Hostile Work Environment Claims Not Barred By Ministerial Exemption

On August 31st, the Seventh Circuit Court of Appeals ruled  a minister’s hostile work environment discrimination claim is not barred by Title VII’s ministerial exemption.  The court’s 2-1 decision in Demkovich v. St. Andrew the Apostle Parish joined the Ninth Circuit in finding that a hostile work environment is not a permissible means of exerting constitutionally protected control over a ministerial employee. 

In 2012, St. Andrew the Apostle Parish, a Catholic Church, hired Sandor Demkovich as the musical director. Demkovich was gay and had been with his partner for over ten years.  Also, he was overweight and suffered from diabetes. Demkovich’s supervisor was Reverend Jacek Dada.  Demkovich alleged that Reverend Dada subjected him to comments and epithets regarding his sexual orientation, and the harassment increased when Dada learned that Demkovich was going to marry his partner.  In 2014, after Demkovich married his partner, Dada demanded Demkovich resign because his marriage violated the Church’s teachings.  Demkovich refused to leave, so Dada fired him.

Demkovich sued St. Andrew Parish and the Archdiocese of Chicago for hostile work environment claims under Title VII (sexual orientation) and the ADA (diabetes).  The district court granted the defendants’ motion to dismiss the Title VII claim but allowed the ADA claim to proceed.  The defendants filed an interlocutory appeal.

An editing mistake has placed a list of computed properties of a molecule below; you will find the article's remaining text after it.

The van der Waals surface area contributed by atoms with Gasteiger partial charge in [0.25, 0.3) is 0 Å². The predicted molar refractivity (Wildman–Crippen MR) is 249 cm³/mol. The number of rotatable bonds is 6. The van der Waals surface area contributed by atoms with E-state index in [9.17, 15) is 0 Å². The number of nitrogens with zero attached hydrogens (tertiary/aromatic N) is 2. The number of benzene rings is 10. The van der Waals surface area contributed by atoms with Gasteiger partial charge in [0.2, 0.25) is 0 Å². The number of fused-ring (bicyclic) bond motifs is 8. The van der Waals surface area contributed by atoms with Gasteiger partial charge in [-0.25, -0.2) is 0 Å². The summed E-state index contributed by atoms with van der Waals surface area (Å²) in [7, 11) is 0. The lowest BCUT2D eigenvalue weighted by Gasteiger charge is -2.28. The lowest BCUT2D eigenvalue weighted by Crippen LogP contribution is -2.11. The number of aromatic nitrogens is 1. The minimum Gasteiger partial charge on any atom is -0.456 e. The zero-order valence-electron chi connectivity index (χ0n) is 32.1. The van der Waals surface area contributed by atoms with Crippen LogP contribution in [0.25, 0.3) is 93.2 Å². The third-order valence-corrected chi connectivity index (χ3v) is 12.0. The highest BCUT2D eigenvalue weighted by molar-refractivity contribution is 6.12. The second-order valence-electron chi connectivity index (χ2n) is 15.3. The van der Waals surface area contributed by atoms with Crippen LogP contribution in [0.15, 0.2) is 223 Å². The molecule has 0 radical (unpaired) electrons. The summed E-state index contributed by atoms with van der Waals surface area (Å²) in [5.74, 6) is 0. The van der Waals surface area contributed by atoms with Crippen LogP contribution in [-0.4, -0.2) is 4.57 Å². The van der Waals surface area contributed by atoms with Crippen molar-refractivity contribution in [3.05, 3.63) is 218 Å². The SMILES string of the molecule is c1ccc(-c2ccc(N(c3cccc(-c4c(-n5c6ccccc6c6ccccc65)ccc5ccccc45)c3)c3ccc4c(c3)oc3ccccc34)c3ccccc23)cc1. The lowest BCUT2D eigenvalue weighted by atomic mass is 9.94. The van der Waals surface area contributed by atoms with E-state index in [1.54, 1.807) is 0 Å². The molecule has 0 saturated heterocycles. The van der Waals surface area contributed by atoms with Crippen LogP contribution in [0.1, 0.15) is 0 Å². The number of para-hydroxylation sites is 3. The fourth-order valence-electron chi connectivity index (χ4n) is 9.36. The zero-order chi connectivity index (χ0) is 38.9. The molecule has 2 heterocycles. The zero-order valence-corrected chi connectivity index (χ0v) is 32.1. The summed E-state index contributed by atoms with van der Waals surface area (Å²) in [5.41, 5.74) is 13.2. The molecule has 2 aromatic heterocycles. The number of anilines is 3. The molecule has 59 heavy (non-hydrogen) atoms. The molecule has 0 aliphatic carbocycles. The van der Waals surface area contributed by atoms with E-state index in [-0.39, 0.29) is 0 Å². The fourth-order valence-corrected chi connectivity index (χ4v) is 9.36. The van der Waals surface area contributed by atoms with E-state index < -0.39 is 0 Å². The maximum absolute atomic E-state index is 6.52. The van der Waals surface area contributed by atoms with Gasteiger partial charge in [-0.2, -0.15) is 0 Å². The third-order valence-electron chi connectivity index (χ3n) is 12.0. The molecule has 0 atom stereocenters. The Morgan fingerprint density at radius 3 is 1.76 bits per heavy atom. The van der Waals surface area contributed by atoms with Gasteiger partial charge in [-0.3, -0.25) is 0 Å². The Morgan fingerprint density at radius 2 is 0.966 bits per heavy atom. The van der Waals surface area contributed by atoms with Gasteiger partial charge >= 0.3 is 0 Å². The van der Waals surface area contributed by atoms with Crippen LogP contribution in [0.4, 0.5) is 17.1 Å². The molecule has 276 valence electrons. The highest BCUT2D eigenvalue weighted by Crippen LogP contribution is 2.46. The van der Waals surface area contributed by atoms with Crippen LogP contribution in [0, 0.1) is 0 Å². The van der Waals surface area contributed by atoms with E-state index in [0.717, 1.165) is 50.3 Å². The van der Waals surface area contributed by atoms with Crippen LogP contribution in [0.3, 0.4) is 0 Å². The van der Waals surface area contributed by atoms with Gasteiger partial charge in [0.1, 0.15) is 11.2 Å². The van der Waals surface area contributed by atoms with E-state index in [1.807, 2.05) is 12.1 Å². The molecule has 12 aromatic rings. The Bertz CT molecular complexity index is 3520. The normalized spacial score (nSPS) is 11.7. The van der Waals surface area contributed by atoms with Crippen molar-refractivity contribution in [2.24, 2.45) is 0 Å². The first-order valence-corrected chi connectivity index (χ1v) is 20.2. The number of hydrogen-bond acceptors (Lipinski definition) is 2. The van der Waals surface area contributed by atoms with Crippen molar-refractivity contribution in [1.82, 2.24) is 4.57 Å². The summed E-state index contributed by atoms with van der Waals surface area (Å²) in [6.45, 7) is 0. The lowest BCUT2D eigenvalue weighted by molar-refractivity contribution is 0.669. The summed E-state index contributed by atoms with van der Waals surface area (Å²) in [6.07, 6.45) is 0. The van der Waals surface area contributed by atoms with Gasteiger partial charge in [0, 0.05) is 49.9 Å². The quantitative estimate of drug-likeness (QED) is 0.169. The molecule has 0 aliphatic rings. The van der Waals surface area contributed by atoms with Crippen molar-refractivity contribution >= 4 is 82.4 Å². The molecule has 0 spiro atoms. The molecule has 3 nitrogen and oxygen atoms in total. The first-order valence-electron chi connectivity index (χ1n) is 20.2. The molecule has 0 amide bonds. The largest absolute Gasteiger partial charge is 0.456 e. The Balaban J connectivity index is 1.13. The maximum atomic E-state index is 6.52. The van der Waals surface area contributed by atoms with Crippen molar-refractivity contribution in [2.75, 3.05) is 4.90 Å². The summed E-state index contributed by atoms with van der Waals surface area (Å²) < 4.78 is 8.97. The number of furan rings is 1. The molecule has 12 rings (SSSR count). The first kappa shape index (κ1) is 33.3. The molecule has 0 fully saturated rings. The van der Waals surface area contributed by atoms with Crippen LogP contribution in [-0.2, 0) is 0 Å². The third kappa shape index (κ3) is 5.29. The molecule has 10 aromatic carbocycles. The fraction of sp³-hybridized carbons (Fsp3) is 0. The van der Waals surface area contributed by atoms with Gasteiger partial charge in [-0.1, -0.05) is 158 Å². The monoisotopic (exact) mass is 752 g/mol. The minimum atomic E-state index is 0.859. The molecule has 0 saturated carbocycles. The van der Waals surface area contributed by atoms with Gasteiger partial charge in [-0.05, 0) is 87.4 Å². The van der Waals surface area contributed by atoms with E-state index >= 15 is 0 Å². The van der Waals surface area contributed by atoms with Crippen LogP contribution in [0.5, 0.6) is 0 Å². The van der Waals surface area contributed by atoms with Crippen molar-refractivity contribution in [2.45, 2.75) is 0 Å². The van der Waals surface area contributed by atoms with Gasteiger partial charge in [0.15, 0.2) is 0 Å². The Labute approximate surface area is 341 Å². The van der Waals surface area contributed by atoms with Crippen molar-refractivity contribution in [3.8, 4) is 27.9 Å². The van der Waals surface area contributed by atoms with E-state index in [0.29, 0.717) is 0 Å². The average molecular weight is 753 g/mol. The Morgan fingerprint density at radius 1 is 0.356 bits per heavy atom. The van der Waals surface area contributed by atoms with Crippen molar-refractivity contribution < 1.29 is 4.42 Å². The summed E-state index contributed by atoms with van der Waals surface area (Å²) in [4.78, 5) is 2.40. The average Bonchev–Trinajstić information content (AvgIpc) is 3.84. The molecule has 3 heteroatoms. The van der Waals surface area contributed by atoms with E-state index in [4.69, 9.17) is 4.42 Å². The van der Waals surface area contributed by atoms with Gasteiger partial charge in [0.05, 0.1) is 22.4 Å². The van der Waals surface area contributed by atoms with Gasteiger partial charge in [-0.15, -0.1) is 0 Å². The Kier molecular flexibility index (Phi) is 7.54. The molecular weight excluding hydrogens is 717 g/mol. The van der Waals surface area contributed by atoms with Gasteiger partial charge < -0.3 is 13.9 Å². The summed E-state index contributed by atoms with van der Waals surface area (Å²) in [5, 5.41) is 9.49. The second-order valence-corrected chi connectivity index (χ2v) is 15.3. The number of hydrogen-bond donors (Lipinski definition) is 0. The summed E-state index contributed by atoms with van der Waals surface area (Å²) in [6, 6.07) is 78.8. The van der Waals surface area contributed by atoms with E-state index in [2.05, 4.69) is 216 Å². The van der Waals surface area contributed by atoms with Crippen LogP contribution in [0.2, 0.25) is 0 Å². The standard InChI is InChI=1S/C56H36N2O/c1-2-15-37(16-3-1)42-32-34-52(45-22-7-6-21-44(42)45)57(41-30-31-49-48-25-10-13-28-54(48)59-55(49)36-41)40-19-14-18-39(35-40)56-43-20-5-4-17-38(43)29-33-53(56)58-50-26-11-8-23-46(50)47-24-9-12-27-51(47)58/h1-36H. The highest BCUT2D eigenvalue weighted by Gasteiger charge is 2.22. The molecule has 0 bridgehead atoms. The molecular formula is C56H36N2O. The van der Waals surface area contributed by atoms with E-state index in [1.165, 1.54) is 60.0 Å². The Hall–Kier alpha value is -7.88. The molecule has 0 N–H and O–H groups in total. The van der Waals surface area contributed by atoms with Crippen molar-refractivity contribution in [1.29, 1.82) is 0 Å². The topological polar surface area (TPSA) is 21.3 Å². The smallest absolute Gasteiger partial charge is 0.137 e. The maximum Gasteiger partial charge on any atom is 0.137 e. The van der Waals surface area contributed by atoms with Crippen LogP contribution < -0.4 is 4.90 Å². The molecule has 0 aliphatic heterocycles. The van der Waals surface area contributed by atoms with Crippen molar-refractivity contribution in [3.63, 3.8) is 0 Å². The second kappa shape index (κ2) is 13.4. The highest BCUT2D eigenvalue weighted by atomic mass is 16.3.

The majority opinion identified two competing interests in a hostile work environment claim involving a religious organization: freedom of religion and the employee’s rights to be free from “invidious discrimination.” The court stated, “[t]he right balance is to bar claims by ministerial employees challenging tangible employment actions but to allow hostile environment claims that do not challenge tangible employment actions.” 

The court ultimately ruled that the First Amendment does not protect religious organizations from a ministerial employee’s hostile work environment claim.  The ministerial exemption permits religious organizations  to exert control over employees and accomplish the mission of the organization without judicial review or government interference.  But, religious organizations are not immune from civil suit.  The court reasoned that hostile work environment claims are essentially tortious, and the behavior that creates a hostile environment is not essential for the management, supervision, and control of employees. 

Following Ninth Circuit and Supreme Court precedent, the court concluded that a hostile environment claim concerns behavior by supervisors and/or coworkers that are outside of the scope of employment and the protection of the ministerial exemption.  Accordingly, supervisors in religious organizations do not have a constitutionally protected right to abuse employees when their actions are motivated by their personal religious beliefs.  Further, “the risk of procedural entanglement in hostile work environment cases is modest because religious organizations do not have a generalized claim of immunity from litigation or regulation.” Courts can address these claims on a case by case basis, and therefore a categorical bar to such claims is not appropriate.

The case was remanded to the district court with the Title VII claim resurrected and ADA claim intact.

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